My laptop was my best friend. Purchased in 2008 and installed with Windows Vista, it was lagging, and I replaced it at the end of 2014. I was faced with installing all my most-loved programs and transferring all my files to a new machine. I have in-house support (Rom is an IT Guy) but I pride myself on not needing it too much!
Even though I take good care of my electronic friend, the old laptop still needed a cleanup, so I wouldn’t transfer its problems to a new home. For those who don’t do computer clean-ups, regular or otherwise, I will share some tips.
Before we begin: You have time for these little actions! It’s not serious restorative work: it’s just a bunch of settings (and habits) to keep things humming along.
My new PC also has Windows. Don’t judge me! The following list will be only of selective use to Mac users.
- Highest Priority: Turn on Windows updates! I know, I know. They always want to install themselves at inconvenient times, and they make us do a restart. Do them anyway! They are meant to fix problems including serious security concerns. We need them.
- If the computer is running perfectly, get assistance to set a restore point now! Then, if a nasty computer failure occurs, it can be reset to this lovely point.
- Computers go to sleep when not in use. Shut them down completely sometimes – I would recommend once a week. This will help identify serious boot-up issues long before the machine completely fails. If we avoid this because we’re afraid the computer won’t come back on – we need to face reality and get help now, before it’s too late!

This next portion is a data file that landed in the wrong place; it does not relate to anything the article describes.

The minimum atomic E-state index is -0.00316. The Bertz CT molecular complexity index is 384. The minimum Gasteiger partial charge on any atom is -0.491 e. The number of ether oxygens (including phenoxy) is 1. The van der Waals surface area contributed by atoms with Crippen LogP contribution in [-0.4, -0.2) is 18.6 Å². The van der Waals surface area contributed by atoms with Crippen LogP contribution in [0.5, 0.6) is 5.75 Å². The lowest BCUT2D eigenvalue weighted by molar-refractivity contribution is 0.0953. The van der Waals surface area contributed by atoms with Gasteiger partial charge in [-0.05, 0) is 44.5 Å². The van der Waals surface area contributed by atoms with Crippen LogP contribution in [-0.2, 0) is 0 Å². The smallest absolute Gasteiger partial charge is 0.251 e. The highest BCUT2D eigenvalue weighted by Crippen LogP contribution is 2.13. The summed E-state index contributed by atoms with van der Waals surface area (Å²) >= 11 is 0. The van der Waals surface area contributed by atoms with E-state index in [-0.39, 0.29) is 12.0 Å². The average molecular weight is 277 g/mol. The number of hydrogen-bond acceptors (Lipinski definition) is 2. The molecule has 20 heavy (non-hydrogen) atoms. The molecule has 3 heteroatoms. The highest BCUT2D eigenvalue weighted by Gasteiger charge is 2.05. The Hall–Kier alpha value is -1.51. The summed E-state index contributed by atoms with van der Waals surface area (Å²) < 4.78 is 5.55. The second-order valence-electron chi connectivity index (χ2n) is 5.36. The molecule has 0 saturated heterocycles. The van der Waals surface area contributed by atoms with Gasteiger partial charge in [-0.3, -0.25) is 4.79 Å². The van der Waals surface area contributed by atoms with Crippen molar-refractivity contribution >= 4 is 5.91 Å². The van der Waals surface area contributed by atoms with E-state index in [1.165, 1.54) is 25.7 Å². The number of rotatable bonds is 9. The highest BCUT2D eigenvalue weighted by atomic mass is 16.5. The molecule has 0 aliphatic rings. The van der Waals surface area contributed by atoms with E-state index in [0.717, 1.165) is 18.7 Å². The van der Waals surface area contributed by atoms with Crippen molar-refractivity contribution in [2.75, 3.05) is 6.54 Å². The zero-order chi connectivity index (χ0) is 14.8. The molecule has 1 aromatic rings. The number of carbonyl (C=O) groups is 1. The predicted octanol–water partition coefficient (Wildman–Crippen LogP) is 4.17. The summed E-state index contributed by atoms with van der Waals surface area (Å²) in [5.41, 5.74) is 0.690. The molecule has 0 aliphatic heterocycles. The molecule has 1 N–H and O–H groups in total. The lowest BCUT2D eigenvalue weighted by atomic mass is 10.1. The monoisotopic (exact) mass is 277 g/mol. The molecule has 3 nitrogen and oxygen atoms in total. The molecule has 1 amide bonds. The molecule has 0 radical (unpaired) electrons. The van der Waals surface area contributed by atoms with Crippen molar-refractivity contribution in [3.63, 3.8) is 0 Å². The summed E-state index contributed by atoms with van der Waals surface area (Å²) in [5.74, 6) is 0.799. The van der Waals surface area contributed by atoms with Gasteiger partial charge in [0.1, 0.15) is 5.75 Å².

- How important are your files? If all of your photos are on Facebook and your resumé is in your email somewhere, you may not care about your data. But power-users will want to back up everything. I have 80 GB of music and 52 GB of photos I’d be devastated to lose! At our house we have a network drive with an automatic backup. In the past I made manual backups onto a portable hard drive. Of course you can use free or paid cloud services like Google Drive, OneDrive or iCloud. Also good for additional storage if your hard drive is filling up.
- Make sure there’s a firewall and an antivirus program. Windows Defender is fine. No need to pay for Norton or McAfee – free products are available (such as AVG and Avast), and safe if installed carefully to avoid bundled products. Now here’s the hard-to-accept part: we should be doing regular scans of the whole system. Go into the program and click “Scan Now” or set it to run once a week, overnight. For extra safety, you can enable a link checker, like the one from AVG. It checks all the links on a page and lets you know if any might be unsafe to open (great for kids and anyone who’s recovering from a computer virus!)
- We all know not to click links in spam email, or let our kids download hundreds of demo games. Just as problematic is when we install a trusted program like Java or Adobe, and we let them add an extra toolbar to our Internet browser. Lots of them are invasive and require professional help to remove. Sadly, whenever we install a program, we can’t accept the defaults. It’s necessary to uncheck the free crapware that is bundled in, or use a tool like Unchecky to do it for us.
- Clean up mistakes. If we do accept a program and later realize it is garbage, we need to remove it. Follow this path for Windows 8: PC Settings > Control Panel > Programs > Programs and Features > Uninstall a Program. When you see the (shockingly large) list of all your installed programs, you can look for the names that have been bothering you like the evil toolbars (Ask, Delta, Snap.do) and iLivid. But use with care: you don’t want to accidentally delete your graphics driver or your wireless adapter! Similarly, if a new or new-to-you PC comes with a bunch of trial products you don’t like, turf them.